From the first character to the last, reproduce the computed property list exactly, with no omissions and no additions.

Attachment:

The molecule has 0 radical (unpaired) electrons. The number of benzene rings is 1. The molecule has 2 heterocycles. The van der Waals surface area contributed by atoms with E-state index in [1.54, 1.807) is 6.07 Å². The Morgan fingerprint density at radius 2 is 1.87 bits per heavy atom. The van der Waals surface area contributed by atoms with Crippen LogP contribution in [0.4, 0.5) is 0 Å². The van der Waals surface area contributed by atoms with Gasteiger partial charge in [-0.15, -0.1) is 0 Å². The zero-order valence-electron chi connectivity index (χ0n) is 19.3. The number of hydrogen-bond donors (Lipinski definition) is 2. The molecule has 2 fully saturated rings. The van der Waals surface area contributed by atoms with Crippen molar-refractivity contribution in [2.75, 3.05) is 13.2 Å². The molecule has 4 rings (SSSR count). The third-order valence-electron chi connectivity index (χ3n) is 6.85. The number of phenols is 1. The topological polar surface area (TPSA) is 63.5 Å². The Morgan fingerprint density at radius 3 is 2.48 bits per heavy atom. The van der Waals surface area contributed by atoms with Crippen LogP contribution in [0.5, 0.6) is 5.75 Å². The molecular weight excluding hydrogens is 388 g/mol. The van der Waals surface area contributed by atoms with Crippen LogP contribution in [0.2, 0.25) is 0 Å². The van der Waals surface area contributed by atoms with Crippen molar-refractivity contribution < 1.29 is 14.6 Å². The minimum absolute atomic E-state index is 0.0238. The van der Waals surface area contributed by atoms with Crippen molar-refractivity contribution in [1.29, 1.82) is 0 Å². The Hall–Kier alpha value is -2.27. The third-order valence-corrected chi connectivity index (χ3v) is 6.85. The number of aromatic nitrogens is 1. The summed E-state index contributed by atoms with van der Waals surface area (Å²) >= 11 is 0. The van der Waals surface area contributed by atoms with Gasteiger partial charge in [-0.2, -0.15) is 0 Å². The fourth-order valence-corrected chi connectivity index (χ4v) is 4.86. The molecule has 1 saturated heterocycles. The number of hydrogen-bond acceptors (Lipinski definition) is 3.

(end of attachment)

The molecule has 0 radical (unpaired) electrons. The number of benzene rings is 1. The molecule has 2 heterocycles. The van der Waals surface area contributed by atoms with E-state index in [1.54, 1.807) is 6.07 Å². The Morgan fingerprint density at radius 2 is 1.87 bits per heavy atom. The van der Waals surface area contributed by atoms with Crippen LogP contribution in [0.4, 0.5) is 0 Å². The van der Waals surface area contributed by atoms with Gasteiger partial charge in [-0.15, -0.1) is 0 Å². The zero-order valence-electron chi connectivity index (χ0n) is 19.3. The number of hydrogen-bond donors (Lipinski definition) is 2. The molecule has 2 fully saturated rings. The van der Waals surface area contributed by atoms with Crippen molar-refractivity contribution in [2.75, 3.05) is 13.2 Å². The molecule has 4 rings (SSSR count). The third-order valence-electron chi connectivity index (χ3n) is 6.85. The number of phenols is 1. The topological polar surface area (TPSA) is 63.5 Å². The Morgan fingerprint density at radius 3 is 2.48 bits per heavy atom. The van der Waals surface area contributed by atoms with Crippen LogP contribution in [0.5, 0.6) is 5.75 Å². The molecular weight excluding hydrogens is 388 g/mol. The van der Waals surface area contributed by atoms with Crippen LogP contribution in [0.2, 0.25) is 0 Å². The van der Waals surface area contributed by atoms with Crippen molar-refractivity contribution < 1.29 is 14.6 Å². The minimum absolute atomic E-state index is 0.0238. The van der Waals surface area contributed by atoms with Crippen molar-refractivity contribution in [1.29, 1.82) is 0 Å². The Hall–Kier alpha value is -2.27. The third-order valence-corrected chi connectivity index (χ3v) is 6.85. The number of aromatic nitrogens is 1. The summed E-state index contributed by atoms with van der Waals surface area (Å²) >= 11 is 0. The van der Waals surface area contributed by atoms with Gasteiger partial charge in [-0.2, -0.15) is 0 Å². The fourth-order valence-corrected chi connectivity index (χ4v) is 4.86. The molecule has 1 saturated heterocycles. The number of hydrogen-bond acceptors (Lipinski definition) is 3.